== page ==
The Deep State vs Donald Trump - US vs Them Part 2 - 21st May 19
Deep State & Financial Powers Worry about Alternative Currencies - 21st May 19
Gold’s Exciting Boredom - 21st May 19
Trade War Fears Again, Will Stocks Resume the Downtrend? - 21st May 19
Buffett Mistake Costs Him $4.3 Billion This Year—Here’s What Every Investor Can Learn from It - 21st May 19
Dow Stock Market Trend Forecast 2019 May Update - Video - 20th May 19
A Brief History of Financial Entropy - 20th May 19
Gold, MMT, Fiat Money Inflation In France - 20th May 19
WAR - Us versus Them Narrative - 20th May 19
US - Iran War Safe-haven Reasons to Own Gold - 20th May 19
How long does Google have to reference a website? - 20th May 19
Tory Leadership Contest - Will Michael Gove Stab Boris Johnson in the Back Again? - 19th May 19
Stock Market Counter-trend Rally - 19th May 19
Will Stock Market “Sell in May, Go Away” Lead to a Correction… or a Crash? - 19th May 19
US vs. Global Stocks Sector Rotation – What Next? Part 1 - 19th May 19
BrExit Party EarthQuake Could Win it 150 MP's at Next UK General Election! - 18th May 19
Dow Stock Market Trend Forecast 2019 May Update - 18th May 19
US Economy to Die a Traditional Death… Inflation Is Going to Move Higher - 18th May 19
Trump’s Trade War Is Good for These 3 Dividend Stocks - 18th May 19
GDX Gold Mining Stocks Fundamentals Update - 17th May 19
Stock Markets Rally Hard – Is The Volatility Move Over? - 17th May 19
The Use of Technical Analysis for Forex Traders - 17th May 19
Brexit Party Set to Storm EU Parliament Elections - Seats Forecast - 17th May 19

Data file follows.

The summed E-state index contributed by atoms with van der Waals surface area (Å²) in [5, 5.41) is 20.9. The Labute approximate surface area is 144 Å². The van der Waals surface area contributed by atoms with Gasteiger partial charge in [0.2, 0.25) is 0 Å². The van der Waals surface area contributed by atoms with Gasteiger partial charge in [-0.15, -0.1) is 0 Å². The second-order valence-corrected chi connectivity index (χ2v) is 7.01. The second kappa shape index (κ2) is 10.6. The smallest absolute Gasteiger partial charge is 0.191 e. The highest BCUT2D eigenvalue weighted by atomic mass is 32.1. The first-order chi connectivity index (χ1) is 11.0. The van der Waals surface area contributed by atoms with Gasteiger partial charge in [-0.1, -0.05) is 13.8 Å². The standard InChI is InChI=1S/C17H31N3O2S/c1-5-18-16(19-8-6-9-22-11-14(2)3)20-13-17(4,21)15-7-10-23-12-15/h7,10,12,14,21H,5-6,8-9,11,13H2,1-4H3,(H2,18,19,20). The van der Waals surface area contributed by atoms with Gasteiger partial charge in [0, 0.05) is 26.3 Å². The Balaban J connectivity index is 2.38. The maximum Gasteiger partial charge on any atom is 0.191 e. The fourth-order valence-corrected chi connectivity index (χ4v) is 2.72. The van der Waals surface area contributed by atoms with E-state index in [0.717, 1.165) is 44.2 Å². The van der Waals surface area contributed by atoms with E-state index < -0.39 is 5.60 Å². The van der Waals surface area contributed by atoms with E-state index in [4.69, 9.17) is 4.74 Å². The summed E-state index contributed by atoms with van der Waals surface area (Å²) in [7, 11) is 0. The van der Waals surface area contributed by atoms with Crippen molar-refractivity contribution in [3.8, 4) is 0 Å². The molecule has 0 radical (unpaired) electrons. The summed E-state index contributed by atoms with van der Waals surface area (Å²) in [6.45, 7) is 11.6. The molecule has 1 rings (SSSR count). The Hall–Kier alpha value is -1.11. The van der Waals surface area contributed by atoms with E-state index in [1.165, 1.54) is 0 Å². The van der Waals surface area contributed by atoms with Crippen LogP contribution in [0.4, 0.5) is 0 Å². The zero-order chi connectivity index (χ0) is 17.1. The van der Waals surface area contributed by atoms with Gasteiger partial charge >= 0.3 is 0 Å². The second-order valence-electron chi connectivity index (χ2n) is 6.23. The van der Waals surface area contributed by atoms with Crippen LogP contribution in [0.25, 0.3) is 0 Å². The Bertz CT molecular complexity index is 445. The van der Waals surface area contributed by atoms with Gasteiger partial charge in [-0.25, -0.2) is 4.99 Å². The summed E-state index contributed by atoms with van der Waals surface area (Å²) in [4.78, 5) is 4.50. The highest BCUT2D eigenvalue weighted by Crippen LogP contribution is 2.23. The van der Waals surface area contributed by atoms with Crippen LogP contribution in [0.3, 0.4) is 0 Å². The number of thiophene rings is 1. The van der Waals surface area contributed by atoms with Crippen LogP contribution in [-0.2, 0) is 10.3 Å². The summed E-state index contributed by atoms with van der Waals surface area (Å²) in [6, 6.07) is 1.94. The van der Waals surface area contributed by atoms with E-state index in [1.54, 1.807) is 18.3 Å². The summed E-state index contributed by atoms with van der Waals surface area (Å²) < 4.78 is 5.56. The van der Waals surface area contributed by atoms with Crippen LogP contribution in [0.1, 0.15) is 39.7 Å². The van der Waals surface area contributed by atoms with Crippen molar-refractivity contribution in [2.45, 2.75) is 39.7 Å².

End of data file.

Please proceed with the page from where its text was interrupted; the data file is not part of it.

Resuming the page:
Is the Trade War a Catalyst for Gold? - 17th May 19
This Is a Recession Indicator No One Is Talking About—and It’s Flashing Red - 17th May 19
War! Good or Bad for Stocks? - 17th May 19
How Many Seats Will Brexit Party Win - EU Parliament Elections Forecast 2019 - 16th May 19

Market Oracle FREE Newsletter

U.S. House Prices Analysis and Trend Forecast 2019 to 2021

The Catfish, Your Savings and Japan's Gold Coin Giveaway

Commodities / Gold and Silver 2011 Dec 08, 2011 - 02:45 AM GMT

By: Adrian_Ash

Commodities

Best Financial Markets Analysis ArticleDon't be greedy, or a giant catfish might force you to spew out your savings...

UNLIKE us – who are so smart today – ancient folk in ancient times used to believe the oddest things about how the world worked.

The Japanese, for instance, long thought that earthquakes were caused by a giant catfish, shuffling and shifting whenever the great god of Kashima forgot to keep his foot on a heavy stone which held the beast down, deep beneath the coast of Honshu. Honoring the Kashima shrine, some 80 miles north-east of what was then Edo (modern-day Tokyo) was therefore a good idea. Because tectonic upheaval, causing death and destruction, was a sign that the god was neglecting his duty.